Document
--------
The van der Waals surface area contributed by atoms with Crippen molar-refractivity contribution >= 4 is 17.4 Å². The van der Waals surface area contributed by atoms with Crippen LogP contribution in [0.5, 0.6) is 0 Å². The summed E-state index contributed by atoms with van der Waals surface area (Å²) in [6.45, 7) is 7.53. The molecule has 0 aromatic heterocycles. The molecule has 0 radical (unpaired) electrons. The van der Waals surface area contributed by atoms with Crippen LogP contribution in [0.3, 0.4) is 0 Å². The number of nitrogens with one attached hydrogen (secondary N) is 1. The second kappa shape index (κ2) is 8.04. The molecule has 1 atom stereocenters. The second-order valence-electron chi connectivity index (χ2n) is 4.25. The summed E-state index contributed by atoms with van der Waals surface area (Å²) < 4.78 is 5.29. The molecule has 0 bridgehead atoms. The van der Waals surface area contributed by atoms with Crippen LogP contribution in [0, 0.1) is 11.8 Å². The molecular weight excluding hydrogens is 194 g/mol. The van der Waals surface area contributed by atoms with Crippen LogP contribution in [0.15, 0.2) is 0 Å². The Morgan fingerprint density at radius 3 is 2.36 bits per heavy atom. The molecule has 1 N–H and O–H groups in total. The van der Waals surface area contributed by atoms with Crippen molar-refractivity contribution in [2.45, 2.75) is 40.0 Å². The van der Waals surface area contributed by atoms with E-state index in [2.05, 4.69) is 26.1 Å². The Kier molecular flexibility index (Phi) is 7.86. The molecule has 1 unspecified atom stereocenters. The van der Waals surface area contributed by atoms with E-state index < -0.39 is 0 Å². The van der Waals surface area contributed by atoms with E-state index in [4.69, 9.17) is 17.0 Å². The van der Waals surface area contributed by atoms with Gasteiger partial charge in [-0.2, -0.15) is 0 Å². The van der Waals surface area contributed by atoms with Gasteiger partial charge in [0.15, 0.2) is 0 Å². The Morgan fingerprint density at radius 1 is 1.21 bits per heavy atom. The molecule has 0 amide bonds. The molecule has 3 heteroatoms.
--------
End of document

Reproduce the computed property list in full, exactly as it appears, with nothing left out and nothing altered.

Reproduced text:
The van der Waals surface area contributed by atoms with Crippen molar-refractivity contribution >= 4 is 17.4 Å². The van der Waals surface area contributed by atoms with Crippen LogP contribution in [0.5, 0.6) is 0 Å². The summed E-state index contributed by atoms with van der Waals surface area (Å²) in [6.45, 7) is 7.53. The molecule has 0 aromatic heterocycles. The molecule has 0 radical (unpaired) electrons. The van der Waals surface area contributed by atoms with Crippen LogP contribution in [0.3, 0.4) is 0 Å². The number of nitrogens with one attached hydrogen (secondary N) is 1. The second kappa shape index (κ2) is 8.04. The molecule has 1 atom stereocenters. The second-order valence-electron chi connectivity index (χ2n) is 4.25. The summed E-state index contributed by atoms with van der Waals surface area (Å²) < 4.78 is 5.29. The molecule has 0 bridgehead atoms. The van der Waals surface area contributed by atoms with Crippen LogP contribution in [0, 0.1) is 11.8 Å². The molecular weight excluding hydrogens is 194 g/mol. The van der Waals surface area contributed by atoms with Crippen LogP contribution in [0.15, 0.2) is 0 Å². The Morgan fingerprint density at radius 3 is 2.36 bits per heavy atom. The molecule has 1 N–H and O–H groups in total. The van der Waals surface area contributed by atoms with Crippen molar-refractivity contribution in [2.45, 2.75) is 40.0 Å². The van der Waals surface area contributed by atoms with E-state index in [2.05, 4.69) is 26.1 Å². The Kier molecular flexibility index (Phi) is 7.86. The molecule has 1 unspecified atom stereocenters. The van der Waals surface area contributed by atoms with E-state index < -0.39 is 0 Å². The van der Waals surface area contributed by atoms with E-state index in [4.69, 9.17) is 17.0 Å². The van der Waals surface area contributed by atoms with Gasteiger partial charge in [-0.2, -0.15) is 0 Å². The van der Waals surface area contributed by atoms with Gasteiger partial charge in [0.15, 0.2) is 0 Å². The Morgan fingerprint density at radius 1 is 1.21 bits per heavy atom. The molecule has 0 amide bonds. The molecule has 3 heteroatoms.